Woodstock North girls beat Woodstock

Woodstock North junior Kristy Darling dribbles toward the basket against 
Woodstock's Brecken Overly during the third quarter Wednesday in Woodstock. 
Woodstock North won, 54-51.
Woodstock North junior Kristy Darling dribbles toward the basket against Woodstock's Brecken Overly during the third quarter Wednesday in Woodstock. Woodstock North won, 54-51.
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WOODSTOCK – Woodstock North coach Mike Lewis preached all season about the importance of coming together as a family.

Lewis had been waiting for the Thunder to play as a team, and that time finally arrived this week, which included a big game against crosstown rival Woodstock. The circumstances that brought everyone together were less than ideal, however.

Junior guard Kristy Darling’s grandmother, Lorna Stull, died Monday. Stull, 83, was considered to be one of the Thunder’s biggest supporters, in more sports than just basketball, and Darling said her grandmother rarely missed her games.

“It’s unreal,” Darling said of the support from her teammates. “My grandma touched so many people. I can’t even fathom myself how many people think of her as their own grandma. It means so much to me that they support me and are there for me no matter what.”

The Thunder have played like a totally different team since then, winning consecutive games in back-to-back nights, and Wednesday’s 54-51 Fox Valley Conference Fox Division win against Woodstock was the exclamation point.

Woodstock North made six 3-pointers in the third quarter to turn an 11-point deficit into a 44-40 lead by the end of the quarter. Junior guard Ashley Jones knocked down four 3-pointers and Darling made two 3s in the third to boost the offense.

Jones and Darling finished with 14 and nine points, respectively. Sophomore center Haley Ahr led Woodstock North (7-13, 2-5 FVC Fox) with 17 points.

“I challenged them to play with their heart, and I think their heart made them stop thinking, which sometimes isn’t good, but [Jones and Darling] kept loading them up and they went in,” Lewis said. “Ashley was on fire.”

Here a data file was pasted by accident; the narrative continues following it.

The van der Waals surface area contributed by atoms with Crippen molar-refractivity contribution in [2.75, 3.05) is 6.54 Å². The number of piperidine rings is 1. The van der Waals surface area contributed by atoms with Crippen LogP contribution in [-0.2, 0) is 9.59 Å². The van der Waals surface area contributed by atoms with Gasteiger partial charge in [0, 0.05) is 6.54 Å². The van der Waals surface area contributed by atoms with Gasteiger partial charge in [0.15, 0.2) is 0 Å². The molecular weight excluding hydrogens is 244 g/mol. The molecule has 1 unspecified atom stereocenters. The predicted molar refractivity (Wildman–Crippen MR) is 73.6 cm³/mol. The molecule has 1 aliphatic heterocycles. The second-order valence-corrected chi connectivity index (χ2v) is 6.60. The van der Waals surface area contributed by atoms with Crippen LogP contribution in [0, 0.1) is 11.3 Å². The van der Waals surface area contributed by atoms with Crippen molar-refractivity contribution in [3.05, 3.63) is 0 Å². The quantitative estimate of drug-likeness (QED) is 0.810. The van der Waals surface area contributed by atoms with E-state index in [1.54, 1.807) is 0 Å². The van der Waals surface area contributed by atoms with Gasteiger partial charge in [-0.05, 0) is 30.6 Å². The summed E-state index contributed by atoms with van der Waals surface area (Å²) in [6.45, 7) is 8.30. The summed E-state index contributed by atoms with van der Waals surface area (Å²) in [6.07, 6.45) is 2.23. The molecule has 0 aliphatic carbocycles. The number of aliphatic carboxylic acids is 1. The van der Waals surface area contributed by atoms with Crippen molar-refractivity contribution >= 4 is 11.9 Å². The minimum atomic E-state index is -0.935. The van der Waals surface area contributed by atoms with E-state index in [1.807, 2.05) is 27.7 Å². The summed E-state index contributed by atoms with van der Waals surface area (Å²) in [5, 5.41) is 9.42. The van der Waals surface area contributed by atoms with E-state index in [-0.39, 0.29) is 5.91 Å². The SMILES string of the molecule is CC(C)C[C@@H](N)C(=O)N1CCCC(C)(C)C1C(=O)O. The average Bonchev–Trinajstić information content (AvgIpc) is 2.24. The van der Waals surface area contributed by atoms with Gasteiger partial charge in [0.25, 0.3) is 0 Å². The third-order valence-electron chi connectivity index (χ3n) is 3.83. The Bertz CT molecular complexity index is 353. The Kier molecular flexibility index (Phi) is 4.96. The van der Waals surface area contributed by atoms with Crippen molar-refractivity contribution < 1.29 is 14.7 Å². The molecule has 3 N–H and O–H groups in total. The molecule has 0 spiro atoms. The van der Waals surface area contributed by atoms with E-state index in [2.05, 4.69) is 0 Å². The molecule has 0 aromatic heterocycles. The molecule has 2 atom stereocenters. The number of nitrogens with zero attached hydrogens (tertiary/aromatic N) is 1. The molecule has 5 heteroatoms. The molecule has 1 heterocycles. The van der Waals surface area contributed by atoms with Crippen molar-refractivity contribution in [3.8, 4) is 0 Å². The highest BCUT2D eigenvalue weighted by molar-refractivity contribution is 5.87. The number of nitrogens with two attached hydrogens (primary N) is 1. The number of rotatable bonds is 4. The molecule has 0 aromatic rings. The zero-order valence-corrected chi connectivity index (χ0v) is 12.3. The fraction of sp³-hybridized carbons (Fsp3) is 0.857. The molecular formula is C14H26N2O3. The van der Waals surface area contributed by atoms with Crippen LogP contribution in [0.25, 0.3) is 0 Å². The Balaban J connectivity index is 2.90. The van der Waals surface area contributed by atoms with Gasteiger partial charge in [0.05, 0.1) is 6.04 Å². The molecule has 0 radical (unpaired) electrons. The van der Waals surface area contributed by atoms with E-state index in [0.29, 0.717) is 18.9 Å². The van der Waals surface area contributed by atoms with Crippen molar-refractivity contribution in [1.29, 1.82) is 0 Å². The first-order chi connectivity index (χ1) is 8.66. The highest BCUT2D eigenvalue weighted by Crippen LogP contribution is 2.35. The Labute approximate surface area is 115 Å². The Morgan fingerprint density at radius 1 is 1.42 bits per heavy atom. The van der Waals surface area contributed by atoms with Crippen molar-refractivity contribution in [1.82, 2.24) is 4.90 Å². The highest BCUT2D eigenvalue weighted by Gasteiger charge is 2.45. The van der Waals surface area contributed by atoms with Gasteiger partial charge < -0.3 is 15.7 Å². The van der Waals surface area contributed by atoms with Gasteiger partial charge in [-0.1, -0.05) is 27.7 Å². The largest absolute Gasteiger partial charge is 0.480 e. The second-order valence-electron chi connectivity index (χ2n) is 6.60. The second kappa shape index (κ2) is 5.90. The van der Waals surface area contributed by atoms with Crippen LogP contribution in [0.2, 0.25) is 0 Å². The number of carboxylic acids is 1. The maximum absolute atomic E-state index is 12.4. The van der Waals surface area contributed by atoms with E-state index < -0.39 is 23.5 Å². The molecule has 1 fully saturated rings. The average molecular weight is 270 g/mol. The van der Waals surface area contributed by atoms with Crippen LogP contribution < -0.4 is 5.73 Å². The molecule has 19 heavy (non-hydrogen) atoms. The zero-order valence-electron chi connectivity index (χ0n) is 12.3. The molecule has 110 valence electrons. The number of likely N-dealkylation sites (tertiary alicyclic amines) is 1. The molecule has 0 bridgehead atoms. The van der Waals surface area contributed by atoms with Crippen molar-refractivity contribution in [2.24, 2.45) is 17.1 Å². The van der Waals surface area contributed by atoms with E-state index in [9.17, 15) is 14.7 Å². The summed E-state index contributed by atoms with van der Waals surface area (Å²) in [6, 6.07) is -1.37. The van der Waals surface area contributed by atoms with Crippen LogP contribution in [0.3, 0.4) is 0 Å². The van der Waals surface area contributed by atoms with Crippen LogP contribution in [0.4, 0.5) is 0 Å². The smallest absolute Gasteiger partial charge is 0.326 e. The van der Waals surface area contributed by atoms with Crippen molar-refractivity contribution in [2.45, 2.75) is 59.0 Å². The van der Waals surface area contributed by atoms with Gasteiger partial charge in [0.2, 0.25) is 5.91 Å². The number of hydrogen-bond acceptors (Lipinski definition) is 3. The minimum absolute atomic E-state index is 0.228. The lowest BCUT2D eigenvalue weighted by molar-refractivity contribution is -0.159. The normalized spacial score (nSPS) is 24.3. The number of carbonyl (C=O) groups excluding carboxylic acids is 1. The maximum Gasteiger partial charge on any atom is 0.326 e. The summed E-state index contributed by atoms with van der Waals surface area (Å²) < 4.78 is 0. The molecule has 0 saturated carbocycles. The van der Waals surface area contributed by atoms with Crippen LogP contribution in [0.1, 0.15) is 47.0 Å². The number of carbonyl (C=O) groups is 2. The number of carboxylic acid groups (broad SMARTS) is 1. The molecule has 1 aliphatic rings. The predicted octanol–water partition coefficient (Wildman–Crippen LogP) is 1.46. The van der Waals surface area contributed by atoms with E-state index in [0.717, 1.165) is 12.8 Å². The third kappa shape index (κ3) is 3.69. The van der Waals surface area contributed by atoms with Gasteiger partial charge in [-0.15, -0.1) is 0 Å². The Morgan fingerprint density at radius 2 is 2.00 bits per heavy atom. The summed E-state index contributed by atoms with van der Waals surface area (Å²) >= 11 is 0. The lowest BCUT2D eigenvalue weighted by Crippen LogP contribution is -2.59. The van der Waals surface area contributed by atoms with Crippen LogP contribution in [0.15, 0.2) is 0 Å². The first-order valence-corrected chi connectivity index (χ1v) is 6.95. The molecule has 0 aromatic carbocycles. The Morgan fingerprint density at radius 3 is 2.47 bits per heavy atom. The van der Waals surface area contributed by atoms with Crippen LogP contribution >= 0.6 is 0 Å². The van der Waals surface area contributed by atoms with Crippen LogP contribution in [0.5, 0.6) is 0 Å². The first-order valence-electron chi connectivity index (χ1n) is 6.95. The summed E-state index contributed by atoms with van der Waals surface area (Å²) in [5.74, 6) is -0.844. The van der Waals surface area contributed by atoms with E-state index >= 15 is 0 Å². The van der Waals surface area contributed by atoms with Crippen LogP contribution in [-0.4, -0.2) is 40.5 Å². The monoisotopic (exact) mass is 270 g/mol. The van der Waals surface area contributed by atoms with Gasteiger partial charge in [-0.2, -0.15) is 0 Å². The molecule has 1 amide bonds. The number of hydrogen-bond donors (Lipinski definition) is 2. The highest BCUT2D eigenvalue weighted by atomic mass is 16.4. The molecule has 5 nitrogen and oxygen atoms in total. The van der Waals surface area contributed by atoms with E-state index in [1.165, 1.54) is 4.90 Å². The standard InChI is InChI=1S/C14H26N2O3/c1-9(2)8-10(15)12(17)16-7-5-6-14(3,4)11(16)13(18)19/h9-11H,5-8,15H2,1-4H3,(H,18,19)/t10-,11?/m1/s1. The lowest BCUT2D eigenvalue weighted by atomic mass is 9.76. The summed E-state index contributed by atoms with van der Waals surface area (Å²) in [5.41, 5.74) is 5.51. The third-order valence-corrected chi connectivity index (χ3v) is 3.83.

The Blue Streaks (6-12, 1-5) took an early lead, 4-3, in the first minute of the game. The offense stalled from there, committing eight turnovers in the next seven minutes before finally scoring with 19 seconds remaining in the first quarter on Grace Beattie’s basket.

Despite holding a 10-6 lead after the first quarter, the Thunder saw their advantage quickly evaporate. Woodstock scored twice in the first 25 seconds of the second quarter to tie the score at 10.

The two teams traded leads four times in the second quarter. Then the Blue Streaks began pulling away from the Thunder midway through the quarter. Freshman Gabriella Scolio scored six points in the final three minutes as Woodstock took a 24-18 lead into halftime. Scolio finished with 16 points to lead the Blue Streaks, while Beattie scored 12.

“In the locker room [at halftime], we all realized we had to come together as a team,” Jones said. “ ... I thought their defense was good. I know they wanted it just as bad as we did.”

With a lively crowd and student support for both teams, an electric atmosphere fueled a frantic first half that featured plenty of turnovers and sloppy play resulting in 23 total fouls.

Woodstock finally started settling in near the end of the second quarter, which helped them build their six-point lead. Despite some of the positives to take away from the Blue Streaks’ performance, including increased intensity, Woodstock coach Marty Hammond labeled the loss “heart-breaking.”

“The intensity level gets risen when they play each other,” Hammond said of the crosstown rivalry. “They’ve known these girls for years on end, and this is how hard they play all the time when they play North. I wish they would play like this against every team.”

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